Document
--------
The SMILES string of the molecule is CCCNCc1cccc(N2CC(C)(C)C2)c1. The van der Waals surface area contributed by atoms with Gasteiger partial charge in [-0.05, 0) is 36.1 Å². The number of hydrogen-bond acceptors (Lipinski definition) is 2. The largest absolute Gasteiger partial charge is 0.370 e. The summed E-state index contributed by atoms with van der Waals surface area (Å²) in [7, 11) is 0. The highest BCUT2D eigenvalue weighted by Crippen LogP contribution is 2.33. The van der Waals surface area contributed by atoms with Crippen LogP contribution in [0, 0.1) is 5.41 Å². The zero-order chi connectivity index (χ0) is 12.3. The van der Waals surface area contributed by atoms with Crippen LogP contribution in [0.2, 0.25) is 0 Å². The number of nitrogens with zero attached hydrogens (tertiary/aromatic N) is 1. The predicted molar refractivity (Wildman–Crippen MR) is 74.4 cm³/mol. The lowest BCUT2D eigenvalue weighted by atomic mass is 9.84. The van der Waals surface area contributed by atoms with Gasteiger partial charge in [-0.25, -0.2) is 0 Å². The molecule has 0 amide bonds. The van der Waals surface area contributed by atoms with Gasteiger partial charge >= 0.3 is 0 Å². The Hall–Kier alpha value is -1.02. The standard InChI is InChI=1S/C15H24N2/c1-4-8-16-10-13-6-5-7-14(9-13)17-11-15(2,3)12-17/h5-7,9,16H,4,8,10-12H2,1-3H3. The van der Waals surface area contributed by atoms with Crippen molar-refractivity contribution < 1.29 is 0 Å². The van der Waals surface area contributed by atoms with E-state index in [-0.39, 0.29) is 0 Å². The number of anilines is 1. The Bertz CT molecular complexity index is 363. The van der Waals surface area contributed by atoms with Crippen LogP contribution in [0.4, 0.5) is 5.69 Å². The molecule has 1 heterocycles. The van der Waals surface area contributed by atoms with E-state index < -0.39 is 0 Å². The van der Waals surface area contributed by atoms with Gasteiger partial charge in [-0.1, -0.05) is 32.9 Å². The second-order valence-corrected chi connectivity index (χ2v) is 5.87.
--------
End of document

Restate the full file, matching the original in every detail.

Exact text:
The SMILES string of the molecule is CCCNCc1cccc(N2CC(C)(C)C2)c1. The van der Waals surface area contributed by atoms with Gasteiger partial charge in [-0.05, 0) is 36.1 Å². The number of hydrogen-bond acceptors (Lipinski definition) is 2. The largest absolute Gasteiger partial charge is 0.370 e. The summed E-state index contributed by atoms with van der Waals surface area (Å²) in [7, 11) is 0. The highest BCUT2D eigenvalue weighted by Crippen LogP contribution is 2.33. The van der Waals surface area contributed by atoms with Crippen LogP contribution in [0, 0.1) is 5.41 Å². The zero-order chi connectivity index (χ0) is 12.3. The van der Waals surface area contributed by atoms with Crippen LogP contribution in [0.2, 0.25) is 0 Å². The number of nitrogens with zero attached hydrogens (tertiary/aromatic N) is 1. The predicted molar refractivity (Wildman–Crippen MR) is 74.4 cm³/mol. The lowest BCUT2D eigenvalue weighted by atomic mass is 9.84. The van der Waals surface area contributed by atoms with Gasteiger partial charge in [-0.25, -0.2) is 0 Å². The molecule has 0 amide bonds. The van der Waals surface area contributed by atoms with Gasteiger partial charge >= 0.3 is 0 Å². The Hall–Kier alpha value is -1.02. The standard InChI is InChI=1S/C15H24N2/c1-4-8-16-10-13-6-5-7-14(9-13)17-11-15(2,3)12-17/h5-7,9,16H,4,8,10-12H2,1-3H3. The van der Waals surface area contributed by atoms with Crippen molar-refractivity contribution < 1.29 is 0 Å². The van der Waals surface area contributed by atoms with E-state index in [-0.39, 0.29) is 0 Å². The number of anilines is 1. The Bertz CT molecular complexity index is 363. The van der Waals surface area contributed by atoms with Crippen LogP contribution in [0.4, 0.5) is 5.69 Å². The molecule has 1 heterocycles. The van der Waals surface area contributed by atoms with E-state index < -0.39 is 0 Å². The van der Waals surface area contributed by atoms with Gasteiger partial charge in [-0.1, -0.05) is 32.9 Å². The second-order valence-corrected chi connectivity index (χ2v) is 5.87.